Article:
In May, 431,000 new jobs were added to the economy. On the surface, this seems like good news. However, 411,000 of those jobs were temporary Census workers. Private employers added 41,000 new jobs to the economy. These numbers are just the tip of the iceberg in a changed employment landscape.
Although no one would argue the point that those of us who are eagerly pursuing employment should be able eventually to find work, statistics demonstrate that long-term unemployment remains high. In May, 6.8 million people had been unemployed for 27 weeks or more. That number represents 46%, or nearly half, of all unemployed people, a number that is nearly double the highest point in the last 60 years. “Of the 15 million unemployed in America, over 7 million have been out of work for more than six months, nearly 5 million for a year and over 1 million for two years — the worst statistics since the government started keeping count in 1948. The proportion of the unemployed out of work for more than six months has doubled in the past year, to more than 46 percent. The jobseekers-to-jobs ratio, which tells how hard positions are to get, remains around 5.6 to 1.”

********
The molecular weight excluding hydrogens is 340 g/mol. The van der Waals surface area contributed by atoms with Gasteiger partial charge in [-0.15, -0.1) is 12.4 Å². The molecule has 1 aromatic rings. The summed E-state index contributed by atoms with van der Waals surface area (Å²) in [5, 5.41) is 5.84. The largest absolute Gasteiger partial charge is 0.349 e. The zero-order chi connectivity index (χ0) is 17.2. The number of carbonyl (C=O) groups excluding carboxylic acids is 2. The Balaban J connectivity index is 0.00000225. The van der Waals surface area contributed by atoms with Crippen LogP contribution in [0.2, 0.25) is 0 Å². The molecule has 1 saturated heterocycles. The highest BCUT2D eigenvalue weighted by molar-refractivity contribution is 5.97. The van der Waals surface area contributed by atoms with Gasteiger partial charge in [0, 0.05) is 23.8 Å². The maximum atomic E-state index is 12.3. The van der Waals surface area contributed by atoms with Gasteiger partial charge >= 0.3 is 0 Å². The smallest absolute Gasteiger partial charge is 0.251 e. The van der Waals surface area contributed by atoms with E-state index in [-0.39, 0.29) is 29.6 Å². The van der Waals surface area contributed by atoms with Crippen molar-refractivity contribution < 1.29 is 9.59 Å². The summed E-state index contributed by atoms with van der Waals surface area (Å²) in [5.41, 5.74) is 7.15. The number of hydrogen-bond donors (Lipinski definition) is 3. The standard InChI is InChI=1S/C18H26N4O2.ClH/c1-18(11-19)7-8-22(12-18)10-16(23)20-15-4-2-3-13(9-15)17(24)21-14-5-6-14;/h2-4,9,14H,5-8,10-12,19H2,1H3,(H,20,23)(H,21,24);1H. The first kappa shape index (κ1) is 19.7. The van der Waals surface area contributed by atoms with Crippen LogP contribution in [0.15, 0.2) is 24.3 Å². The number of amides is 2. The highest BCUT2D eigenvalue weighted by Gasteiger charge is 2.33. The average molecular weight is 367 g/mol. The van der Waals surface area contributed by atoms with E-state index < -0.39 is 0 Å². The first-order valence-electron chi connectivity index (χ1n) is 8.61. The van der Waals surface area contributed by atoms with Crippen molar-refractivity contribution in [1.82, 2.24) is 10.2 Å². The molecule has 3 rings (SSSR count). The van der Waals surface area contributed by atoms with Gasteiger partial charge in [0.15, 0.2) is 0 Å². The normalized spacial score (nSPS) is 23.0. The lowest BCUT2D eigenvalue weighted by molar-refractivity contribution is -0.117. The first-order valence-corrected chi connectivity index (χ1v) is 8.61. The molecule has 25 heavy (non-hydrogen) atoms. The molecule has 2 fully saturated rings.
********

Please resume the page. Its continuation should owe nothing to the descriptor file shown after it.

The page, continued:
Some economists hypothesize that the continuing long-term unemployment numbers reflect a changed employment situation. For example, the nature of the jobs lost during the downturn differs from the nature of the jobs being “replaced.” The number of middle-class jobs is growing at a slower rate than jobs at the lower end of the pay scale. Furthermore, due to population increases, a one-to-one jobs replacement rate, which hasn’t been achieved yet, would still not return employment rates to pre-downturn levels. There are other factors that directly affect the ability of the long-term unemployed to return to work, including: questions about employment gaps, loss of motivation and self-esteem, changes in job requirements, and economic straits that leave them unable to relocate to pursue work.
The persistence and increase in long-term unemployment rates argues for particular consideration in recovery plans. As a problem with specific causes and challenges, it will be necessary to consider specific redress to avoid “leaving behind” a substantial number of the unemployed in our recovery. If, as some have speculated, the nature of the jobs that are available has changed, then we must invest in changing the workforce as well. Specific retraining programs tailored to the needs of the long-term unemployed, incentives to induce employers to consider hiring those who have been out of work for more than six months, or relocation assistance could aid the long-term unemployed.
Frustrated empathy is not a sufficient response to a situation that for many is becoming desperate. We must explore creative policy solutions to provide relief for those who are struggling to regain their ability to provide for themselves and their families. Specifically, job creation proposals must include solutions tailored to unemployed people who have been out of work for six months or more.
Read more at The Opportunity Agenda website.